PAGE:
Brace for a two-man shootout at Troon

Henrik Stenson and Phil Mickelson
Henrik Stenson and Phil Mickelson shake hands after their third rounds, safe in the knowledge they'll do it all again in the final round. Picture: GETTY IMAGES

The Open Championship at Royal Troon is headed for a two-man shoot-out between a legend of the game and one who aspires to that status yet who so far has failed to achieve it.

Sweden's Henrik Stenson overtook Phil Mickelson at the 17th hole today to take a one-shot lead into the final round, but already, there was a sense that this duel had much more to offer.

They had played together in the final group and jousted all day, from the moment that Stenson birdied the first to join Mickelson in the lead, to the 14th, where there was a two-shot swing in Stenson's favor, to the 17th, where the Swede finally took the lead.

At that long par-three, Mickelson's tee shot flared left and for once, the man with the touch of genius could not get up and down for par. Meanwhile the Swede had hit a pure iron shot pin-high and he rolled in the putt from 5m to go from one shot behind to one shot ahead.

It was a buffer he clung to as they completed the 54th hole and they largely have it to themselves at 12-under and 11-under; third-placed Bill Haas is six shots back from the lead.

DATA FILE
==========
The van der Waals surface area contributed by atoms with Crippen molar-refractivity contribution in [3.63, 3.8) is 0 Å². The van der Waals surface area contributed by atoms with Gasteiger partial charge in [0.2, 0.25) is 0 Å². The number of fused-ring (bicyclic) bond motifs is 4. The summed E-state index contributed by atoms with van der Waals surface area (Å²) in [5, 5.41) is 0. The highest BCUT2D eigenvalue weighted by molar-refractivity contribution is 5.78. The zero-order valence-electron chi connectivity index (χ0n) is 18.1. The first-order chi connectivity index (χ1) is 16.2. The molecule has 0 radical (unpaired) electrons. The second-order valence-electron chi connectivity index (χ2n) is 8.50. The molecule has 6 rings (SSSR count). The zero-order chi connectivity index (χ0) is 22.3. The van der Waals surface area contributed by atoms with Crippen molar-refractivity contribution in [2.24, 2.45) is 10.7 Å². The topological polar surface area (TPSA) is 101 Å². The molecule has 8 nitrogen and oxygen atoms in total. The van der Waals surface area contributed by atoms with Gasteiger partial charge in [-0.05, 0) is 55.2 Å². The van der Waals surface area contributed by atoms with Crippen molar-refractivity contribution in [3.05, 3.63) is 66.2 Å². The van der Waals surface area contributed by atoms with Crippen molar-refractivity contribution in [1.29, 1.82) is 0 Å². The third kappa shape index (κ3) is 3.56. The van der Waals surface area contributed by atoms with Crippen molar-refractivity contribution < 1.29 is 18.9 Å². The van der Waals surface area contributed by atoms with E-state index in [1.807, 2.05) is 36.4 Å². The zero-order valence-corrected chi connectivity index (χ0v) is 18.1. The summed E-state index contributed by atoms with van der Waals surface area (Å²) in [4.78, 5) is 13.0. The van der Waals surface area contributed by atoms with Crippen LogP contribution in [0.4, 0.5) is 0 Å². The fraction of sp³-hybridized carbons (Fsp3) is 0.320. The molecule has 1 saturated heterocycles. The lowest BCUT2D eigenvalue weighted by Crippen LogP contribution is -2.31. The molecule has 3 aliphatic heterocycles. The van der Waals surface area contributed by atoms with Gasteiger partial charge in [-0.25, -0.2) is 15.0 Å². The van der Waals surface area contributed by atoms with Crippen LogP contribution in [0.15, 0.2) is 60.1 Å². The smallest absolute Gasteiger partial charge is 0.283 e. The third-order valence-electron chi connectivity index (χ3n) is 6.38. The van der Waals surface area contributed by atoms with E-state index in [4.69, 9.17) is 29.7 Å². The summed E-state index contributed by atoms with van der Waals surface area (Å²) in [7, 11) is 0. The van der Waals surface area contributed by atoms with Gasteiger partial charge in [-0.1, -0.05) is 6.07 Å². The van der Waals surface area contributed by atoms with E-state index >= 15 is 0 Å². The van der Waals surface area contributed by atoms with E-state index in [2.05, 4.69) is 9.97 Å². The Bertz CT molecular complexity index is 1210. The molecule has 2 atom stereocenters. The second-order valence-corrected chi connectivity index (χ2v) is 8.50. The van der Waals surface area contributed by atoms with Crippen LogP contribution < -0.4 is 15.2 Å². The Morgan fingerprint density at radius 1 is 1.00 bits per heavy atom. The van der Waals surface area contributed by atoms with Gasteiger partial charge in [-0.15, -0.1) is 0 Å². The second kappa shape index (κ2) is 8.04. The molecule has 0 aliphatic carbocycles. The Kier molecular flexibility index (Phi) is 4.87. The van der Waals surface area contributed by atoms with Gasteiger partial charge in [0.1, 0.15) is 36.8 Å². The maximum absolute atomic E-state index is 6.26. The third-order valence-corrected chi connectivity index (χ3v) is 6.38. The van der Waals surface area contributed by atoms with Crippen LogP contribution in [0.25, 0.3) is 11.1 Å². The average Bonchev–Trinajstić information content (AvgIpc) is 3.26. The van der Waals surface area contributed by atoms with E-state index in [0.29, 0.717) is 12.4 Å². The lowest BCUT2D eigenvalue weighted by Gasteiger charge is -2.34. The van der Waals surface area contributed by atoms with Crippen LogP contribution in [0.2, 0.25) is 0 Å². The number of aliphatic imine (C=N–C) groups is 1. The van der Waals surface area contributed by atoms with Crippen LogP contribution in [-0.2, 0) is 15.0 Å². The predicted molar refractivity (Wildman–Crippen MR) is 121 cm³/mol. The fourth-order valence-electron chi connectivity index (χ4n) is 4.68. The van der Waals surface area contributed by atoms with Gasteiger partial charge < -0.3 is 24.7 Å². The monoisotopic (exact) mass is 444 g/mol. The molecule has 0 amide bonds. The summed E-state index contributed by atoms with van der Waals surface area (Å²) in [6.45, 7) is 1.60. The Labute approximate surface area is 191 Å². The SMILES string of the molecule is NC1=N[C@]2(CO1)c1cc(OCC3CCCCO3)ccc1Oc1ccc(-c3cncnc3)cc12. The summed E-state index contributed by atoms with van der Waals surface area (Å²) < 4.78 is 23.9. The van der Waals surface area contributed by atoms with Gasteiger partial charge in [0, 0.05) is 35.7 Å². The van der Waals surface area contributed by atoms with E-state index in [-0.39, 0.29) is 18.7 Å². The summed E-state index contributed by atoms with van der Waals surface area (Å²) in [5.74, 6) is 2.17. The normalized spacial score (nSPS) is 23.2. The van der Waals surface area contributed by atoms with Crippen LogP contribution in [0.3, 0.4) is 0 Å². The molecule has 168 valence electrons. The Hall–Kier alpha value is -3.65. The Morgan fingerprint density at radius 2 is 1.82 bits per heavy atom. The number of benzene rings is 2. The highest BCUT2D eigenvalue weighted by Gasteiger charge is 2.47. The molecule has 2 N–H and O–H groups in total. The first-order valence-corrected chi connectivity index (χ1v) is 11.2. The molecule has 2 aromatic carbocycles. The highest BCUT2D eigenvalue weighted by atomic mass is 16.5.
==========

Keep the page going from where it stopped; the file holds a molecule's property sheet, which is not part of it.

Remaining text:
Stenson, 40, has never won a major and stands with Sergio Garcia, of Spain, at the head of those who have not. He has had many opportunities before, not least at Muirfield in 2013 when it was Mickelson who outplayed him.

But he sees this situation as a new chapter. “This is going to be more or less a match play situation out there and it will be fun,” he said.

“I’ve played a lot with Phil recently. We played at Augusta, we played at the US Open. We ended up playing last week in the third round and there’s been another couple at the Players. I enjoy his company. He’s fun to watch. He hits some spectacular shots and he’s a great competitor. I know I will need to bring out my best.”

Stenson's two-under back nine was impressive given that everyone has struggled in the run home at Troon. Mickelson had to scrap today, carding a 70, admitting to unease.

“I was off today,” he said. “I didn’t have my best stuff. I was a little bit jumpy and my rhythm wasn’t very good. Today could have been a day that got away from me, but I kind of found a way to settle and hit some shots.

 “I’d love to play the final round the way I did the first two and give myself a shot.”

Mickelson, 46,  has won five majors to Stenson's none. Between them, they have blown away the field including the so-called “Big Four”. None of Jason Day, who shot 71 today, Rory Mcilroy, who broke his three wood in two in anger, Jordan Spieth or Dustin Johnson has been prominent at Troon.

It has come down to two.




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